Upstream: Patch .ttf/.vfb/.cfg licence information

Bug #629727 reported by Paul Sladen on 2010-09-03
16
This bug affects 1 person
Affects Status Importance Assigned to Milestone
Ubuntu Font Family
High
Unassigned

Bug Description

This is perhaps a follow-on from bug #608959 where we'd enthusiasically jumped to version 1.0 before. Numbering that jumps forward too often causes us problems, as we soon run out of epochs! It also conveys a sense of completeness that perhaps isn't there yet.

My understanding of the current timetable/versioning gives us something like:

  ~0.7.x for Ubuntu 10.10 --- good progress, but more to do
  ~0.9.x for Ubuntu 11.04 --- initial contracted set (La, Cy, Gr, Ar, He, Monospace)

with the latter possibly scrapeing through to 1.0 if we manage to debug the extra additions of Arabic and Hebrew (particularly hinting) debugged in time.

1.0.0 would then be metrics stable (extents and kerns) for the included glyphs sets and we'd start adding more experimental stuff during 1.1.x, 1.2.x, 1.3.x until we're happy enough to freeze the new additions as a 2.0.0; rinse and repeat until country/language/culture-specific specialist groups have covered the whole BMP.

Which would put us (1 September 2010) at roughly ~0.6.6 ish. At the point the Regular is tagged in the .ttf as 0.009 and the .deb package tagged 0.1.10~ppa1.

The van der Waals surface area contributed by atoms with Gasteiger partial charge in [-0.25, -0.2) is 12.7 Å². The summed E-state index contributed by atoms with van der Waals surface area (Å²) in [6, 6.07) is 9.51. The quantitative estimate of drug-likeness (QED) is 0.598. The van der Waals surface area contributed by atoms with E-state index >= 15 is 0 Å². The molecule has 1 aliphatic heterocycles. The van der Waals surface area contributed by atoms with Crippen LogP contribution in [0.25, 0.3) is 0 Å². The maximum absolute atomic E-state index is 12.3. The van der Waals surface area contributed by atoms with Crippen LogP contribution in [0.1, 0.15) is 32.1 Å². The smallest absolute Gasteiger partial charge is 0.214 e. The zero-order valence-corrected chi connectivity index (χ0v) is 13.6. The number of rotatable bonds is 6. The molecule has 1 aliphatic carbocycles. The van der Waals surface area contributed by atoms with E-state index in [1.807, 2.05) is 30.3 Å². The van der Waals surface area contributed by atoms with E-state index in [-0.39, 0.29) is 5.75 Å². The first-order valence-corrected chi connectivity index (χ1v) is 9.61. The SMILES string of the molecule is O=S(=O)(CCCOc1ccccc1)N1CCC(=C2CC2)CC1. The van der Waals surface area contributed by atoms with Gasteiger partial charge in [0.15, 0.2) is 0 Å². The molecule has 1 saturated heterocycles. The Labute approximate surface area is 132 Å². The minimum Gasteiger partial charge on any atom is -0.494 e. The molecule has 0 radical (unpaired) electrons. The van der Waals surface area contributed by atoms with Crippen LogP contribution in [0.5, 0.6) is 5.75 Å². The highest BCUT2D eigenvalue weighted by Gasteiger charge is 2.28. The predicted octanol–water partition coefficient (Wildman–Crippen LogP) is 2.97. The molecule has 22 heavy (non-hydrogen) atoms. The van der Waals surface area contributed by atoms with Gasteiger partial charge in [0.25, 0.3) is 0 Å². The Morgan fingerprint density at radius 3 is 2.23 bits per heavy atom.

Paul Sladen (sladen) on 2010-09-03
Changed in ubuntu-font-family:
status: New → Incomplete
importance: Undecided → Medium

I'll ack Paul's description of the versioning and ask that the package
and font versions be brought into line.

Mark

Paul Sladen (sladen) on 2010-09-07
tags: added: uff-10.10-todo
Paul Sladen (sladen) on 2010-09-08
Changed in ubuntu-font-family:
milestone: none → 0.7.0
Paul Sladen (sladen) on 2010-09-08
Changed in ubuntu-font-family:
importance: Medium → High
Paul Sladen (sladen) on 2010-09-09
Changed in ubuntu-font-family:
status: Incomplete → In Progress
summary: - Clarify Ubuntu Font Family versioning
+ Packaging: Clarify Ubuntu Font Family versioning
Paul Sladen (sladen) on 2010-09-13
Changed in ubuntu-font-family:
milestone: 0.6.7 → 0.7.0
Download full text (3.2 KiB)

The Truetype specifcation has version numbers in two main places:

  1. 'name' table, entry nameID=5, string, in the form "^Version [0-9]{1,5}\.[0-9]{1,5}([^0-9].*)?$"
  2. 'head' table, fixed point fraction 16-bits.16-bits

Both locations allow any version number in the range 0-65,535 point 0-65,535. With the string name being a free-form string beyond that. The example given by MS in the OpenType specification for the field is:

  "Version 1.00 June 1, 1990, initial release"